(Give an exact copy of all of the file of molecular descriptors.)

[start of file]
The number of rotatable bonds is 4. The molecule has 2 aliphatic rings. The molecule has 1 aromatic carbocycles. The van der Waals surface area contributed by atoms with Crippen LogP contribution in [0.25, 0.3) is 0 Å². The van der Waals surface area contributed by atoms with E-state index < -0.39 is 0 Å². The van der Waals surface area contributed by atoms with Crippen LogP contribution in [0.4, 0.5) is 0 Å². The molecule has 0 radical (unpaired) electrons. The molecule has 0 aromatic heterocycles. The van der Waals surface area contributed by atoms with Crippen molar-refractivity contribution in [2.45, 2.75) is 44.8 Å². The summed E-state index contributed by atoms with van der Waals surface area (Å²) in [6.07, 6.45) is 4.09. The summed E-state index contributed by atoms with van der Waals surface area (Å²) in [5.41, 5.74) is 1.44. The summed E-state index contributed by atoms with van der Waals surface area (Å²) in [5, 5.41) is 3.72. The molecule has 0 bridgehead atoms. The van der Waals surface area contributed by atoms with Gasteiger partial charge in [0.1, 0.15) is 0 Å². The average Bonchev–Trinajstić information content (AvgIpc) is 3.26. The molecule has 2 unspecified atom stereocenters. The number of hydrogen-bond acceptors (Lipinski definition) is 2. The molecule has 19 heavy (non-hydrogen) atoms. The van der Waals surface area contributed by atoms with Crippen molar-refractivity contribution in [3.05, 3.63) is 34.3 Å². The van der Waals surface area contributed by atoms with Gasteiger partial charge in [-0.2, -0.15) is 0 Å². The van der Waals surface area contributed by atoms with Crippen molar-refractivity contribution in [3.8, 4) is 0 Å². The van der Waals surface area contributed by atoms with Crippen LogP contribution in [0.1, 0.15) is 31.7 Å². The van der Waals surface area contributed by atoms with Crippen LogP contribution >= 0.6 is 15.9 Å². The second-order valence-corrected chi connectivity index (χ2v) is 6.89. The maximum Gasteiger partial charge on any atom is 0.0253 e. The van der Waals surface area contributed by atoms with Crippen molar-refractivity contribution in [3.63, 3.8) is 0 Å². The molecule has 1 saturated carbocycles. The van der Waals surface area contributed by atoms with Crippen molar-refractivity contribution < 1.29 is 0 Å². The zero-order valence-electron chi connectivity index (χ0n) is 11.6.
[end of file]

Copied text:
The number of rotatable bonds is 4. The molecule has 2 aliphatic rings. The molecule has 1 aromatic carbocycles. The van der Waals surface area contributed by atoms with Crippen LogP contribution in [0.25, 0.3) is 0 Å². The van der Waals surface area contributed by atoms with E-state index < -0.39 is 0 Å². The van der Waals surface area contributed by atoms with Crippen LogP contribution in [0.4, 0.5) is 0 Å². The molecule has 0 radical (unpaired) electrons. The molecule has 0 aromatic heterocycles. The van der Waals surface area contributed by atoms with Crippen molar-refractivity contribution in [2.45, 2.75) is 44.8 Å². The summed E-state index contributed by atoms with van der Waals surface area (Å²) in [6.07, 6.45) is 4.09. The summed E-state index contributed by atoms with van der Waals surface area (Å²) in [5.41, 5.74) is 1.44. The summed E-state index contributed by atoms with van der Waals surface area (Å²) in [5, 5.41) is 3.72. The molecule has 0 bridgehead atoms. The van der Waals surface area contributed by atoms with Gasteiger partial charge in [0.1, 0.15) is 0 Å². The average Bonchev–Trinajstić information content (AvgIpc) is 3.26. The molecule has 2 unspecified atom stereocenters. The number of hydrogen-bond acceptors (Lipinski definition) is 2. The molecule has 19 heavy (non-hydrogen) atoms. The van der Waals surface area contributed by atoms with Crippen molar-refractivity contribution in [3.05, 3.63) is 34.3 Å². The van der Waals surface area contributed by atoms with Gasteiger partial charge in [-0.2, -0.15) is 0 Å². The van der Waals surface area contributed by atoms with Crippen molar-refractivity contribution in [3.8, 4) is 0 Å². The van der Waals surface area contributed by atoms with Crippen LogP contribution in [0.1, 0.15) is 31.7 Å². The van der Waals surface area contributed by atoms with Crippen LogP contribution >= 0.6 is 15.9 Å². The second-order valence-corrected chi connectivity index (χ2v) is 6.89. The maximum Gasteiger partial charge on any atom is 0.0253 e. The van der Waals surface area contributed by atoms with Crippen molar-refractivity contribution in [3.63, 3.8) is 0 Å². The molecule has 1 saturated carbocycles. The van der Waals surface area contributed by atoms with Crippen molar-refractivity contribution < 1.29 is 0 Å². The zero-order valence-electron chi connectivity index (χ0n) is 11.6.